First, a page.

Given how most state lawmakers say they want more transparency in government and politics, you would think they also support more transparency in campaign spending. But no.
For the past eight years, the Kansas Governmental Ethics Commission has recommended that all individuals or groups be required to disclose how much they spend on state elections and where they get their money. Yet each year the reform has been blocked by some of the same lawmakers who claim to value openness.
This year they need to live up to their rhetoric and approve the reform.
The concern is that independent groups or individuals are spending big bucks trying to influence elections. But voters often don’t have a clue about the groups and how much they are spending.
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For example, an Iowa-based group called American Future Fund spent an estimated $1 million on advertising to defeat former Kansas Attorney General Steve Six in November’s election. The spending total is a guess, because the group isn’t required to report it. And no one knows who is behind the group, because it doesn’t have to report where it gets its money.
Why did an Iowa group care who was Kansas’ attorney general? Did its funding come from Kansas, and was it merely laundered through the group? Was the person or company paying for the ads under investigation by the Attorney General’s Office? Voters should have been able to find answers to these questions.
Such groups avoid disclosure rules because their advertisements or mailers don’t specifically say to vote for or against a candidate. But as Carol Williams, executive director of the ethics commission, noted, the purpose of the advertising is clear: to influence voting.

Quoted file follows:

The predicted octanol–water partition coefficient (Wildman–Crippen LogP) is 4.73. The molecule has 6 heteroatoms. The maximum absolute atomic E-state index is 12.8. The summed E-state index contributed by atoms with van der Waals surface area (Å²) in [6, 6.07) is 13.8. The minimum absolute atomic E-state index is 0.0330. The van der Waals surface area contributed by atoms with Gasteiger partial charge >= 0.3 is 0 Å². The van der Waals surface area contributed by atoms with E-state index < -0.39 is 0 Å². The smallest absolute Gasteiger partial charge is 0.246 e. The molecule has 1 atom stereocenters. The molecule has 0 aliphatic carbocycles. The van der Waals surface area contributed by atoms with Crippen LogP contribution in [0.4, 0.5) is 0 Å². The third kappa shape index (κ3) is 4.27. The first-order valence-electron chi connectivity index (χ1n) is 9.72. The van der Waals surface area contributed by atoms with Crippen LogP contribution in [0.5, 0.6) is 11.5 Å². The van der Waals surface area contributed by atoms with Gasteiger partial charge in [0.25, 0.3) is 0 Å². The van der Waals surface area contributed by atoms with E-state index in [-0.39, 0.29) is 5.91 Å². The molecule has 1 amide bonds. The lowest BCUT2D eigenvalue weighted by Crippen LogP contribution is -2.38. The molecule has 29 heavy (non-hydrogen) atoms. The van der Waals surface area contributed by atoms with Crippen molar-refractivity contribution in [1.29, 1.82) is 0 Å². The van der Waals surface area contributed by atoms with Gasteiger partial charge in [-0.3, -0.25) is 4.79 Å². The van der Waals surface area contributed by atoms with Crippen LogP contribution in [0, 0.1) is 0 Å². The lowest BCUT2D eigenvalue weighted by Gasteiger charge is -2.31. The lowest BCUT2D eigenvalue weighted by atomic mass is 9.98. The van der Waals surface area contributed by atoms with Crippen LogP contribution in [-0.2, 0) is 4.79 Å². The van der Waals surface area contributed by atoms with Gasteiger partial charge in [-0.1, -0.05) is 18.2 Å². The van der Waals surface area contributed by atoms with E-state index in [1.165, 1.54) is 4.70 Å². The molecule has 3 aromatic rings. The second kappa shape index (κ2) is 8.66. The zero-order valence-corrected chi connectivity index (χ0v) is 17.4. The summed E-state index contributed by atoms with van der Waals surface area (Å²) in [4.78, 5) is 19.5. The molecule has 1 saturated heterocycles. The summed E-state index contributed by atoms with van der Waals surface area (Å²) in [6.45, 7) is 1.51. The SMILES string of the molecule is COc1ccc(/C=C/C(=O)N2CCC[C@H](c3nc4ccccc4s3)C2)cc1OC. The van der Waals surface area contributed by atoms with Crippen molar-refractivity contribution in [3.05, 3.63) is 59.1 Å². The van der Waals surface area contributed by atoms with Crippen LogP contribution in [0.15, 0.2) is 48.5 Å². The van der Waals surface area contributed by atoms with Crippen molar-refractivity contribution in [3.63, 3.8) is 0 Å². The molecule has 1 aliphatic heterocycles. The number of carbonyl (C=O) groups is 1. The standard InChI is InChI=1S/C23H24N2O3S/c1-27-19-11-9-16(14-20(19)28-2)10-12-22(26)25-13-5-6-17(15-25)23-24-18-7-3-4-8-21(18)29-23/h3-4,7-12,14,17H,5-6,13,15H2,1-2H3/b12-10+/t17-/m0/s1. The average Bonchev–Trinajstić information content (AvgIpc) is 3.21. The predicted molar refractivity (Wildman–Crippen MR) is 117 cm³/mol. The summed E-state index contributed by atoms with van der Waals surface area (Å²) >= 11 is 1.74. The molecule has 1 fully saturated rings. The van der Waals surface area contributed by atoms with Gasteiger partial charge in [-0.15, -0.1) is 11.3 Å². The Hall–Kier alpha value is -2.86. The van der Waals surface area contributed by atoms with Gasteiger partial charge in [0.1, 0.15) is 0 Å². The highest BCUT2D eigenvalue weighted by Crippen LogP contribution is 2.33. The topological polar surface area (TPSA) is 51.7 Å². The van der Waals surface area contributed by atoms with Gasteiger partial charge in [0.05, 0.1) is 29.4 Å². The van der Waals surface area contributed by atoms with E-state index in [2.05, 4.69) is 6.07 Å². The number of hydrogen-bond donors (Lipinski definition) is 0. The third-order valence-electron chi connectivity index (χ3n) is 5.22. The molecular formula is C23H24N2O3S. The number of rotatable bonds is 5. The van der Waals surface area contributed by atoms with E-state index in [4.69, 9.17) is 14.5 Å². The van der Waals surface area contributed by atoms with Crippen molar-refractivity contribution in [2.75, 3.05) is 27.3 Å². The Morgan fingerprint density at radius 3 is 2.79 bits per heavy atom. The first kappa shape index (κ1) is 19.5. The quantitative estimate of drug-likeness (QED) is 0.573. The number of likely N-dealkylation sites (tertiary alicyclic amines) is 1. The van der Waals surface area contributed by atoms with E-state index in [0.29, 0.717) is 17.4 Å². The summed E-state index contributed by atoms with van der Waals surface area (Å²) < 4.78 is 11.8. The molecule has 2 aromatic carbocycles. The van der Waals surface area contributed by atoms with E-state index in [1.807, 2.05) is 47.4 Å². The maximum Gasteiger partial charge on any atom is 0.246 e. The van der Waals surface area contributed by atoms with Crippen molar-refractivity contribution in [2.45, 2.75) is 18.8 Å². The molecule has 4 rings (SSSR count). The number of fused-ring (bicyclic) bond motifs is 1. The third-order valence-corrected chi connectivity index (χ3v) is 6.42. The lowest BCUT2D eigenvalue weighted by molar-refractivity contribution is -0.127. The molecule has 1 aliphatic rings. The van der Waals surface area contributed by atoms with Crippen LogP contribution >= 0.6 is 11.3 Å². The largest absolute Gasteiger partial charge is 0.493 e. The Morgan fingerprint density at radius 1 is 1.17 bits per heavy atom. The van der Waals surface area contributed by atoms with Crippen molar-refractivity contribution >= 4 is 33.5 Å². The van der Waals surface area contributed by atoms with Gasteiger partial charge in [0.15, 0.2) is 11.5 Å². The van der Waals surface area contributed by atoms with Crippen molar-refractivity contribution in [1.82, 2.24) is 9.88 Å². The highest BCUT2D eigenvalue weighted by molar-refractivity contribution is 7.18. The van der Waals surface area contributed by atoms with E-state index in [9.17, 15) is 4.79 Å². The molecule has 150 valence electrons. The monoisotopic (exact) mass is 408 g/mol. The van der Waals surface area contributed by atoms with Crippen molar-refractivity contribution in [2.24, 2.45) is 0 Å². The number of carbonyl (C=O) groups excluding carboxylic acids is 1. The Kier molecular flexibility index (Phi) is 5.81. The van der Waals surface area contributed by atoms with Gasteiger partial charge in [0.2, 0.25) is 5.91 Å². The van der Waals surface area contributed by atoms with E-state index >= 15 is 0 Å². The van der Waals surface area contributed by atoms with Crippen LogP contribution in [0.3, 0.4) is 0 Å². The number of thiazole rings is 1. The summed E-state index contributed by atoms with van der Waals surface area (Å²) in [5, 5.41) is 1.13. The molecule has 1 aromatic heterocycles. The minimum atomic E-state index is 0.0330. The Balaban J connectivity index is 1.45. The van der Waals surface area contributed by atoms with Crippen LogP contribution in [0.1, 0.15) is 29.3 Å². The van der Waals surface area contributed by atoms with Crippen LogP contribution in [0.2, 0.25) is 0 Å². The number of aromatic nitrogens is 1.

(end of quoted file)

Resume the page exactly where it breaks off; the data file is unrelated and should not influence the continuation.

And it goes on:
In contrast, candidates or organizations that expressly advocate that people vote for or against a candidate are require to report how much they spend and their sources of funding.
The commission thinks that both kinds of spending should be treated the same so that “the citizens of Kansas have the opportunity to understand where the money is coming from that is trying to influence them in their voting,” Williams told the Lawrence Journal-World.
So why do some lawmakers not want such disclosures? It’s mostly because they don’t want to upset groups spending the money, such as Americans for Prosperity-Kansas.
Disclosure wouldn’t prevent these groups from supporting lawmakers and trying to influence elections. They would just have to report it, as everyone else does.
And contrary to the claims of some lawmakers, such requirements pass constitutional muster. The U.S. Supreme Court ruled in two cases last year, including the Citizens United decision, that states can require spending disclosures.
Lawmakers say they believe in transparency. It’s time they prove it.